Kalyanji-Anandji spent more than 24 hours at a stretch to record this song and get everything right. Manoj Kumar also went to great lengths to synchronize the visuals with the song and sounds. You get to see birds flying, women filling water, a stream flowing, seeds being sown and lots more with the visuals perfectly synchronized to the sounds in the song. One of the interesting sights in the song is bullocks running with bells around their necks. You can hear these sounds in the first prelude.
Bells also can play a role in the orchestra to build up tempo, anticipation and sometimes a climax in the song. Though electronics and computers became the standard ‘orchestra’ for songs in the 1990s, A R Rahman mastered the art of arrangement and raised the standards to a new high. Rahman used bells beautifully in the song Muqala Muqabla (Hum se hai muqabla). (As an aside, Rahman’s use of bells in this song reminds you of the themes from popular western films. The theme music in the Dollar trilogy of For a fistful of Dollars, A Few Dollars More and The Good, The Bad and The Ugly are masterpieces in the use of bells, whistles and of course, guitar). Observe the brilliant use of bells by Rahman for building up tempo and anticipation in the 45 second prelude to the Muqala Muqabla song below (the bells come in after 27 seconds).
Laxmikanth-Pyarelal blended the sounds of bells beautifully with guitar in the inspiring song Ruk jaana naheen (Imtihan). Bells can also be used in the orchestra to create a contrasting sound and bridge different scales of music. R D Burman used bells and chorus effectively in the orchestra in Ek din bik jayega (Dharam Karam).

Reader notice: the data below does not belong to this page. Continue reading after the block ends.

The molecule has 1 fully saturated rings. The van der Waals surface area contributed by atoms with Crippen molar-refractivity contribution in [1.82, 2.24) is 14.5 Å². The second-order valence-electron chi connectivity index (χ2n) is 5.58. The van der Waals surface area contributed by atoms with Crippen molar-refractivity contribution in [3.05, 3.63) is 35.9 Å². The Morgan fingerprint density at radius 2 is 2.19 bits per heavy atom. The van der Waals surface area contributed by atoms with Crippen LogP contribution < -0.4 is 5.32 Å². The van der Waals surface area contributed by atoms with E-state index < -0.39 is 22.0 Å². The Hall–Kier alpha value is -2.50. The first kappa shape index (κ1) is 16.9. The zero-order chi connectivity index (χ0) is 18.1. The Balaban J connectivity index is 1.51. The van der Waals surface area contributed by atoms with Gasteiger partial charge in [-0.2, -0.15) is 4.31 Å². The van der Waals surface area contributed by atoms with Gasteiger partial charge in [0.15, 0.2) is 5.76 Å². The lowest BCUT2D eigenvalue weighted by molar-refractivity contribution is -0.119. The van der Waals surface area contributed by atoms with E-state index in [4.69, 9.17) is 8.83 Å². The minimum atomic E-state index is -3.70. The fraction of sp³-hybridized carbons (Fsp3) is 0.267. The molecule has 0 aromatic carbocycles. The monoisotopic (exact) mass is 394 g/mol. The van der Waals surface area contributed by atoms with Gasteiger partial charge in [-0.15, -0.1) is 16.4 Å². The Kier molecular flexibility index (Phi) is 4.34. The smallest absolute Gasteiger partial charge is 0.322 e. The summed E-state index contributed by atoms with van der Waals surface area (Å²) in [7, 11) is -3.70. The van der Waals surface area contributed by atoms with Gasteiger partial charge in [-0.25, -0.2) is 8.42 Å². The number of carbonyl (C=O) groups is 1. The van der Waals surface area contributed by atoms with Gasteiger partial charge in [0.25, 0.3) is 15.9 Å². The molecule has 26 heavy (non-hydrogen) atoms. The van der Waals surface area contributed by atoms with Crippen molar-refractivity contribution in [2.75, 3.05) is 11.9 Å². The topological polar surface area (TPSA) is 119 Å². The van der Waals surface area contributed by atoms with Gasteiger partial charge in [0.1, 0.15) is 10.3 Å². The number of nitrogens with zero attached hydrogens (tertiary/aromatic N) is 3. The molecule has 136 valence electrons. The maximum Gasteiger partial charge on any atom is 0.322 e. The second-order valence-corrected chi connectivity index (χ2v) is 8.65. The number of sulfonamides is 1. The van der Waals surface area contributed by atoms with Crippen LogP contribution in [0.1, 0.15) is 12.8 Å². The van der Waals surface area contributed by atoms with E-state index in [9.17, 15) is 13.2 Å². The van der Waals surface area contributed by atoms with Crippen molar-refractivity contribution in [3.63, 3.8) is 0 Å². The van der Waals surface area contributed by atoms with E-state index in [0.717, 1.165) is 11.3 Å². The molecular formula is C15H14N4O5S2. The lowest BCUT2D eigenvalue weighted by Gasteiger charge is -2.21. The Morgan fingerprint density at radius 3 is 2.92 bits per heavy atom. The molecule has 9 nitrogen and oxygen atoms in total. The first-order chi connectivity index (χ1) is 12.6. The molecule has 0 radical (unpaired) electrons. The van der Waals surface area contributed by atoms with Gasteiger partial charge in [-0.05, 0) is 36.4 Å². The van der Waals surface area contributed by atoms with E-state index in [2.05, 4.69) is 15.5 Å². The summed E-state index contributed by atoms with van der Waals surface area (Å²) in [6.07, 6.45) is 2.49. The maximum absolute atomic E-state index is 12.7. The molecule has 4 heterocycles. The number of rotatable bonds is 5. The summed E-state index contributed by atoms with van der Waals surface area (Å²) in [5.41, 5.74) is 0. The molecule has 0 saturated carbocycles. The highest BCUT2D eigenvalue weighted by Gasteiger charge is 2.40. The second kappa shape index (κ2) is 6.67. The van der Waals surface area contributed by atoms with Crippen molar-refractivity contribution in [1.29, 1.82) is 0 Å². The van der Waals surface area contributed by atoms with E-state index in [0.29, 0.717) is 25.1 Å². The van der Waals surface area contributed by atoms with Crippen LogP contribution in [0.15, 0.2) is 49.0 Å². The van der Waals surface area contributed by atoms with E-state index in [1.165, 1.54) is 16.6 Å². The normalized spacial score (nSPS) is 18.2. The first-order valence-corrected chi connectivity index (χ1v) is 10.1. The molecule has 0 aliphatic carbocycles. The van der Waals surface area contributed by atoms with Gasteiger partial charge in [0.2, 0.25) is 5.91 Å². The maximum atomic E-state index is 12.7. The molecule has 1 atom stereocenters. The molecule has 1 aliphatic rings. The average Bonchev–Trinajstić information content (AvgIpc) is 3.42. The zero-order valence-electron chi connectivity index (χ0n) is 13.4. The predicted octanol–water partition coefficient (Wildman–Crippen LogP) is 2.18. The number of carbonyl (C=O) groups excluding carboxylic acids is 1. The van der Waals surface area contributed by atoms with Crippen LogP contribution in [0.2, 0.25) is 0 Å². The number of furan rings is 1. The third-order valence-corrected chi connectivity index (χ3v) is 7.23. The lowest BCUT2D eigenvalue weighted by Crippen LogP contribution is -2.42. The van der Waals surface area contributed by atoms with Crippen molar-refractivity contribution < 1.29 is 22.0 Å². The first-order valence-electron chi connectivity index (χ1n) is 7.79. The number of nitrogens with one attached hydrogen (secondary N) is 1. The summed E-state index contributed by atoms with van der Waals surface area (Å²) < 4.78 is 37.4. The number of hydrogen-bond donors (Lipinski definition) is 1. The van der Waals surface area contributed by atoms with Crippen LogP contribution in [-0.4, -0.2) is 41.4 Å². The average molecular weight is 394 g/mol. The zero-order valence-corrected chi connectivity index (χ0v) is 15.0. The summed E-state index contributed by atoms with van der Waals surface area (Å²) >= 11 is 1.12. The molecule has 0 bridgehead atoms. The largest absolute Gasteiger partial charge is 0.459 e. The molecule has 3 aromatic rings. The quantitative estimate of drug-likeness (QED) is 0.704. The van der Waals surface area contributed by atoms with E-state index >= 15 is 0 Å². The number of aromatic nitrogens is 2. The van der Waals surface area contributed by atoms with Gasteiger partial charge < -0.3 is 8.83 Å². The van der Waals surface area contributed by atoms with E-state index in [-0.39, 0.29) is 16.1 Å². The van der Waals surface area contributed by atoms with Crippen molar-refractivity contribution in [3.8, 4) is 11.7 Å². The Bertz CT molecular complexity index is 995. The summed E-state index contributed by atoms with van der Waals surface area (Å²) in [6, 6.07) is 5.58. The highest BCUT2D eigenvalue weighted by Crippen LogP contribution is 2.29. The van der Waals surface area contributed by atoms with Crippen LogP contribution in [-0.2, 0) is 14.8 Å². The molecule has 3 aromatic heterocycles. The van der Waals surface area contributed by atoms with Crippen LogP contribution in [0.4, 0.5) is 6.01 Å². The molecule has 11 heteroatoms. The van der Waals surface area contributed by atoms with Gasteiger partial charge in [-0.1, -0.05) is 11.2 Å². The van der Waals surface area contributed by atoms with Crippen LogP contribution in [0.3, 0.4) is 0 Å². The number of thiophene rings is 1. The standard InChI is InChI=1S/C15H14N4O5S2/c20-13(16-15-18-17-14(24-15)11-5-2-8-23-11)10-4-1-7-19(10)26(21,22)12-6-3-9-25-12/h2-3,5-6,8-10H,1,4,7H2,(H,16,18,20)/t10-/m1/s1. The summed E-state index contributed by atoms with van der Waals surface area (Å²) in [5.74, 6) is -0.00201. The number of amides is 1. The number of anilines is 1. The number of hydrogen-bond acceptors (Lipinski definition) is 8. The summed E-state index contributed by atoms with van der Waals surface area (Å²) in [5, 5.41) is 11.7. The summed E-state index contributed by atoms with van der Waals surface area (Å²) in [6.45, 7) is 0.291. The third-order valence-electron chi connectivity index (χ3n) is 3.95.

A R Rahman created a wonderfully soft and dreamy melody in Nahin saamne (Taal). He also used the bells beautifully in his instrument arrangements to build up tempo in the song in the second prelude.
Kalyanji-Anandji used temple bells in Mose mera shyam rootha (Johny mera naam). Laxmikanth-Pyarelal also used temple bells effectively in the classical raga based titled song in Satyam Shivam Sundaram.
The song Aao tumhe chaand pe (Zakhmee) starts off with the Christmas carol – Jingle bells Jingle bells jingle all the way. But, sadly, one does not hear the sound of the bells in this song. I am not able to recall immediately songs with Church bells.
Whistling by forcing breath through partly closed lips has been part of film songs at all times. Whistles symbolize joy, fun and a carefree attitude in the songs.
Songs from films prior to mid 1960s, of course, also featured whistles. Anari, New Delhi featured whistles in songs like Kisiki muskurahaton and Nakhrewali.
Among the songs after mid 1960s, popular songs with whistles include two Kishore numbers – R D Burman’s Yeh shaam mastaani (Kati patang) and Rajesh Roshan’s Dil kya kare (Julie). In later years, there were a number of songs that became extremely popular – perhaps the sweet sound of whistle had something to do with their popularity. Jatin-Lalit’s Chand sifarish (Fanaa) and the title song of Main hoon na by Anu Mallik have lengthy whistles. My favourite whistle song is the peppy dance number Arre re are ye kya hua (Dil to paagal hai) by Uttam Singh.